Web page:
It is well established that the Constitution protects parents' decisions regarding the care, custody, and control of their children; however, this protection is not without qualification. Pickup v. Brown, 740 F.3d at 1235 (quoting Fields v. Palmdale Sch. Dist., 427 F.3d 1197, 1204 (9th Cir.2005) (noting that states may pass laws regarding compulsory school attendance, mandatory school uniforms, and imposing curfew on minors only)); see also Prince v. Massachusetts, 321 U.S. 158, 166, 64 S.Ct. 438, 88 L.Ed. 645 (1944) (holding that compulsory vaccination of children is constitutionally permissible under most circumstances). More particularly, “a state is not without constitutional control over parental discretion in dealing with children when their physical or mental health is jeopardized.”Parham v. J.R., 442 U.S. 584, 603, 99 S.Ct. 2493, 61 L.Ed.2d 101 (1979). “[N]either rights of religion nor rights of parenthood are beyond limitation. Acting to guard the general interest in youth's well being, the state['s] ... authority is not nullified merely because the parent grounds his claim to control the child's course of conduct on religion or conscience.” Prince, 321 U.S. at 166, 64 S.Ct. 438 ; cf. Wisconsin v. Yoder, 406 U.S. 205, 220, 92 S.Ct. 1526, 32 L.Ed.2d 15 (1972) (“[A]ctivities of individuals, even when religiously based, are often subject to regulation by the States in the exercise of their undoubted power to promote the health, safety, and general welfare, or the Federal Government in the exercise of its delegated powers.”); Troxel v. Granville, 530 U.S. 57, 88, 120 S.Ct. 2054, 147 L.Ed.2d 49 (2000) (Stevens, J., dissenting) (“A parent's rights with respect to her child have thus never been regarded as absolute ... [and] a parent's interests in a child must be balanced against the State's long-recognized interests as parens patriae. ”); Sweaney v. Ada Cnty., Idaho, 119 F.3d 1385, 1391 (9th Cir.1997) (“Parents have no more of an unlimited right to inflict corporal punishment on their children under the Fourth and Fourteenth Amendments than they do under the Free Exercise Clause.”).

It is further without dispute that the state has a compelling interest in protecting children, and has broad authority to do so. Croft v. Westmoreland Co. Children and Youth Serv., 103 F.3d 1123, 1125 (3d Cir.1997) ; see also Prince v. Massachusetts, 321 U.S. at 167, 64 S.Ct. 438 (“[T]he state has a wide range of power for limiting parental freedom and authority in things affecting the child's welfare.”); id. at 168, 64 S.Ct. 438 (“The state's authority over children's activities is broader than over like actions of adults.”); cf. Hodgson v. Minnesota, 497 U.S. 417, 471, 110 S.Ct. 2926, 111 L.Ed.2d 344 (1990) (“[W]here parental involvement threatens to harm the child, the parent's authority must yield.”).

Here, Plaintiffs Jack and Jane Doe contend that their fundamental right to care for their son, John Doe, is infringed by A3371 because it prevents them from making decisions concerning their child's mental, emotional, and physical health in the area of SOCE counseling. Put differently, Plaintiffs argue that their rights as parents are being violated because they are prohibited from obtaining a specific form of mental health counseling for their child in the state of New Jersey—not because the State is affirmatively imposing a type of care for John Doe.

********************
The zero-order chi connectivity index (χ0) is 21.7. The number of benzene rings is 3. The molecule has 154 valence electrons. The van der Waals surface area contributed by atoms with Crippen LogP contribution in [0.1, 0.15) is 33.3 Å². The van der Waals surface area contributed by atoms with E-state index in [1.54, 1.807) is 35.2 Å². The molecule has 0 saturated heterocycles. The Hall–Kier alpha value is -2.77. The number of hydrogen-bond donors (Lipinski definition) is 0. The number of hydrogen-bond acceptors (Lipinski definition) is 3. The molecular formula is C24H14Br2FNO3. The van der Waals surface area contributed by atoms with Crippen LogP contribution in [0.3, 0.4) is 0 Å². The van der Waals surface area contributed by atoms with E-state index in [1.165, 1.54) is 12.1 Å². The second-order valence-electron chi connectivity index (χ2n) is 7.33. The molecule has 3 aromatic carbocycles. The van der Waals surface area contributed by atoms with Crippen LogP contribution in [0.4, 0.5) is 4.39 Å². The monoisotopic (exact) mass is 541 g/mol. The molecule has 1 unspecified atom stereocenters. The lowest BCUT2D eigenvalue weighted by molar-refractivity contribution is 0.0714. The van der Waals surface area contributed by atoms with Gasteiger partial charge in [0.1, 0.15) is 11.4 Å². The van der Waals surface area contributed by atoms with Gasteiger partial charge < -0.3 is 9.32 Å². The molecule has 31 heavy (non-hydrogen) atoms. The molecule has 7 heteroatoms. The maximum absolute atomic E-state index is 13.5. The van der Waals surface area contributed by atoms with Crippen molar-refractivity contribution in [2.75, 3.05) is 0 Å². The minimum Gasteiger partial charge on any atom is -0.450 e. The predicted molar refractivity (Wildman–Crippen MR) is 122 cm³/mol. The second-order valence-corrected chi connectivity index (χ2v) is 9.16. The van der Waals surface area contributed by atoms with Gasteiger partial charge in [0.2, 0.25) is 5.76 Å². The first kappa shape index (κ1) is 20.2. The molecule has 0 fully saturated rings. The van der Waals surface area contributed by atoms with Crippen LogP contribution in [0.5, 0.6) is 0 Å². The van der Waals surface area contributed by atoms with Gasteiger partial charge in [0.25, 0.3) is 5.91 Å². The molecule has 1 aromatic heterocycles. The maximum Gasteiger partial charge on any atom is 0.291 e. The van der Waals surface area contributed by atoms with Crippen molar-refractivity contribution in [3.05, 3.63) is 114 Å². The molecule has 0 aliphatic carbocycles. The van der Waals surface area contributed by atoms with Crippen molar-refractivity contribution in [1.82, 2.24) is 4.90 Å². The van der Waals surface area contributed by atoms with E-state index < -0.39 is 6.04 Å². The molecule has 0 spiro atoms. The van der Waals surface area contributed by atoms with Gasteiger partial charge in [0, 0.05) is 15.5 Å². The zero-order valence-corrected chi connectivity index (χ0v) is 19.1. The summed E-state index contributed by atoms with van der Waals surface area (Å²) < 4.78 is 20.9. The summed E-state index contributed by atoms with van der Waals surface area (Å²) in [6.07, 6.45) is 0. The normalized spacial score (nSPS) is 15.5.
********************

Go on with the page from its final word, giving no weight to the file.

Plaintiffs provide no case law or other authority in support of the proposition that Jack and Jane Doe's fundamental parental rights encompass the right to choose for their son any medical treatment they desire. The cases Plaintiffs cite all concern situations in which the state has positively interjected itself into parental decision making or the family structure; absent is any case in which a court has affirmatively found that parents are constitutionally entitled to select a specific type of medical care for their child that the state has reasonably deemed harmful or ineffective. Indeed, to the contrary, the Ninth Circuit—in one of the few decisions that speaks directly to this issue—has concluded that “the fundamental rights of parents do not include the right to choose a specific type of provider for a specific medical or mental health treatment that the state has reasonably deemed harmful.”Pickup v. Brown, 740 F.3d at 1236 (emphasis added). And while the Third Circuit has not expressly ruled on the issue, numerous other courts have reached the same conclusion. E.g., Nat'l Ass'n for Advancement of Psychoanalysis v. California Bd. of Psychology, 228 F.3d 1043, 1050 (9th Cir.2000) (holding that “substantive due process rights do not extend to the choice of type of treatment or of a particular health care provider” and that “there is no fundamental right to choose a mental health professional with specific training”); Mitchell v. Clayton, 995 F.2d 772, 775 (7th Cir.1993) (“[A] patient does not have a constitutional right to obtain a particular type of treatment or to obtain treatment from a particular provider if the government has reasonably prohibited that type of treatment or provider.”); see also Carnohan v. United States, 616 F.2d 1120, 1122 (9th Cir.1980) (per curiam) (holding that there is no substantive due process right to obtain drugs that the FDA has not approved); Rutherford v. United States, 616 F.2d 455, 457 (10th Cir.1980) (“[T]he decision by the patient whether to have a treatment or not is a protected right, but his selection of a particular treatment, or at least a medication, is within the area of governmental interest in protecting public health.”).

Given that (i) the original Pickup panel decision was affirmed en banc by the Ninth Circuit, (ii) the Supreme Court denied the Pickup petition for certiorari; and (iii) the lack of any authority in support of Plaintiffs' position, I find Pickup to be particularly persuasive on this issue.


Thus, I reject Plaintiff's argument that parents have an unqualified right to select medical procedures, e.g., mental health treatment practices, for their children. Surely, the fundamental rights of parents do not include the right to choose a specific medical or mental health treatment that the state has reasonably deemed harmful or ineffective. To find otherwise would create unimaginable and unintentional consequences. For the reasons stated above, as well as in King , I conclude that A3371 does not infringe on any recognized parental right.

Accordingly, Counts III and IV of Plaintiffs' Complaint are dismissed.


For the reasons set forth above, the Court dissolves the stay on this matter and reinstates the parties' motions, subject to the following rulings: Garden State's motion for permissive intervention is GRANTED; Plaintiffs' motion for a preliminary injunction is DENIED; and Defendant's cross-motion to dismiss and Garden State's motion to dismiss are both GRANTED in their entireties. Accordingly, all of Plaintiffs' claims against Defendant are DISMISSED.

Summaries of

Doe v. Christie

Jul 30, 2014
33 F. Supp. 3d 518 (D.N.J. 2014)
Case details for

Doe v. Christie

Case Details

Full title:JOHN DOE, et al., Plaintiffs, v. CHRISTOPHER J. CHRISTIE, Governor of New…


Date published: Jul 30, 2014


33 F. Supp. 3d 518 (D.N.J. 2014)